Note: The following was inspired by the 3.5 D&D description of vampire clerics, that ignores any deity they might have had in life and replaces it with a fixed selection of domains, and attempts to explain it. It also draws upon the standard cosmology of D&D 3.x and earlier, with its Negative Energy Plane, and the special connection that vampires have with that plane; however, if utilizing this material in a setting with a different cosmology, a different plane might be substituted whenever the Negative Energy Plane is mentioned, for example, the Shadowfell. Otherwise, this write-up is meant to be both setting- and system-agnostic.

The Blasphemous Rites of Vampire Clerics

When a mortal becomes a vampire, their soul is transformed into a spirit of negative energy, devoid of the divine spark that empowers most mortal souls, and allows them to be clerics. For most vampires, the only consequence of this is that, when they are eventually destroyed, their spirit will be absorbed into the Negative Energy Plane rather than migrate into the Outer Planar realms where most dead mortals spend their afterlife; however, the consequences for clerics are rather more drastic. The replacement of their divinely-infused soul with a poor negative-energy substitute sunders the link between a cleric and their deity, making it impossible for them to receive their normal divine powers and spells.

In order to remedy this situation and restore the vampiric clericís abilities, the vampire must cast aside their former clerical religion and instead embrace the Blasphemous Rites. Created by a cleric of a god of death that was among the first vampires, the Blasphemous Rites are dedicated to the Darkness, a mysterious entity housed in the Negative Energy Plane (some theorize that it is the very embodiment of this plane), and which is at the heart of what makes vampires what they are. Indeed, according to some legends, the very origin of vampires lies in a pact that the first of their number made with the Darkness, out of jealousy of the godsí immortality, forsaking them in exchange for eternal unlife.

The first step that a vampiric cleric must take is to forever renounce their allegiance to all of the gods, and reaffirm their pact with the Darkness. While this pact is implicitly in effect for all vampires, by their very nature, it must be strengthened for the Blasphemous Rites to be effective. This, however, is not the end of the clericís relationship to their former deity; far from it. After all, the core conceit of the Blasphemous Rites is to steal a deityís power and channel it through the Darkness; therefore, the link between the cleric and their former patron must remain present.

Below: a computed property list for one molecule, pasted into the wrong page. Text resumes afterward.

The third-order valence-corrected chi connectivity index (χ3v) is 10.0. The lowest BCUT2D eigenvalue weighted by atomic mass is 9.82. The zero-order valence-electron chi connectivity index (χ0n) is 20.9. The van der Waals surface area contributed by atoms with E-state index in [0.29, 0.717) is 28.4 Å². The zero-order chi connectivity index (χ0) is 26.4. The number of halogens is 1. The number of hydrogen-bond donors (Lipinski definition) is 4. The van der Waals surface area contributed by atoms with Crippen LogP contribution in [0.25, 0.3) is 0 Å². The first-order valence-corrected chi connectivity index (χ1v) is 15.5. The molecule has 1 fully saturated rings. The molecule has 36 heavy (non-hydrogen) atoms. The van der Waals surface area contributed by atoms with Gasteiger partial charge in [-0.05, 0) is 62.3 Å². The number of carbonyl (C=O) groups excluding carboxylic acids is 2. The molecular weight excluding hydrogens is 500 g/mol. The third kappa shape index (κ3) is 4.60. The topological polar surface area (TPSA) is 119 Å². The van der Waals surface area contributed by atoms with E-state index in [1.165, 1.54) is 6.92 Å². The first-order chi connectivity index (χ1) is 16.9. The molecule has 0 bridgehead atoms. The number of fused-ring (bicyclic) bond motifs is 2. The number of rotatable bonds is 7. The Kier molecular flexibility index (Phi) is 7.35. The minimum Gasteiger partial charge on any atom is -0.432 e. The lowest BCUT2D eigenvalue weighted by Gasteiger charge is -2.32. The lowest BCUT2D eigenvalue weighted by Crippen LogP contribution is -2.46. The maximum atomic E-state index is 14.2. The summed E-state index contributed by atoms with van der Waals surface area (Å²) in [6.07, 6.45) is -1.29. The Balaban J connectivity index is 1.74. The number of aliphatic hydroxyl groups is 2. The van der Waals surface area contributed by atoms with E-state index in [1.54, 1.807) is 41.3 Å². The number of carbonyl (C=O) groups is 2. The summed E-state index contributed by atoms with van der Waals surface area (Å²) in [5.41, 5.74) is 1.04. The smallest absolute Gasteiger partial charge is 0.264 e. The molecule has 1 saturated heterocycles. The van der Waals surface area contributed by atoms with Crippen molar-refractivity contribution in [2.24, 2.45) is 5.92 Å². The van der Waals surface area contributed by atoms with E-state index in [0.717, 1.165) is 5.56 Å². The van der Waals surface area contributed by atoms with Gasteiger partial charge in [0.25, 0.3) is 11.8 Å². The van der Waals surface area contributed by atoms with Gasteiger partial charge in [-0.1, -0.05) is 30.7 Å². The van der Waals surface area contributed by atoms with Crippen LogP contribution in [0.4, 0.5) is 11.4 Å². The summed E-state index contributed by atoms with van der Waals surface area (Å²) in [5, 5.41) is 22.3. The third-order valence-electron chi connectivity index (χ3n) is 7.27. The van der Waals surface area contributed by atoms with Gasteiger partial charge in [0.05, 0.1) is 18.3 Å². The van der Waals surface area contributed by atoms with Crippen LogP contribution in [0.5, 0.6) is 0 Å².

Each deity has their own version of the Blasphemous Rites, a subversion of the deityís normal rituals and liturgy that is designed to send their divine energy to the Darkness. It is a common misconception that Blasphemous Rites are no more than pure desecration, defiling a godís sacred symbols and words purely for the sake of wickedness, but they are actually much more subtle and involved than that. What must drive them is not a lack of faith, nor a false faith, but rather a twisted, spiteful, covetous, but still true faith in the deity. The holy symbols used in the Blasphemous Rites are the same as those of the original faith, not quite desecrated, but marked with ancient, profane glyphs that bind them to the Darkness; similarly, the rituals and prayers utilized are not mere profanations of the original ones, but rather careful rewordings that establish a dishonest, predatory covenant with the deity and subject their divine power to the Darkness. It must be noted that the Blasphemous Rites may be adapted to any deity, of any alignment or portfolio.

With all the effort and caution that must be employed in the Blasphemous Rites, one might wonder why vampire clerics donít simply revere the Darkness as they would a common deity, and receive their powers the normal way. While the clerics themselves have no definitive answer to this question, there are a number of ideas that attempt to explain it. For one, there is the fact that the Darkness is not quite a deity, or at least not one like the others; it does not respond directly to prayers, pleas, or any attempts at contacting it, indicating that it would probably not be amenable to the sort of relationship that normally begets clerics, and might in fact not even be a sentient entity at all, but rather something more like a force of nature. In a similar vein, it is theorized that the Darkness does not have the capacity to confer clerical powers, due to its lacking a divine nature, and must steal these powers from other parties. As mentioned before, the unusual nature of the vampireís soul might also preclude them from forming a normal, healthy clerical relationship. And finally, on a more philosophical note, some would say that envy and covet are at the very core of a vampireís nature; they exist because mortals envied the godsí immortality, and they subsist by coveting and stealing the life essence of mortals, so it is only natural for vampire clerics to function by dishonestly stealing the power of the gods they envy.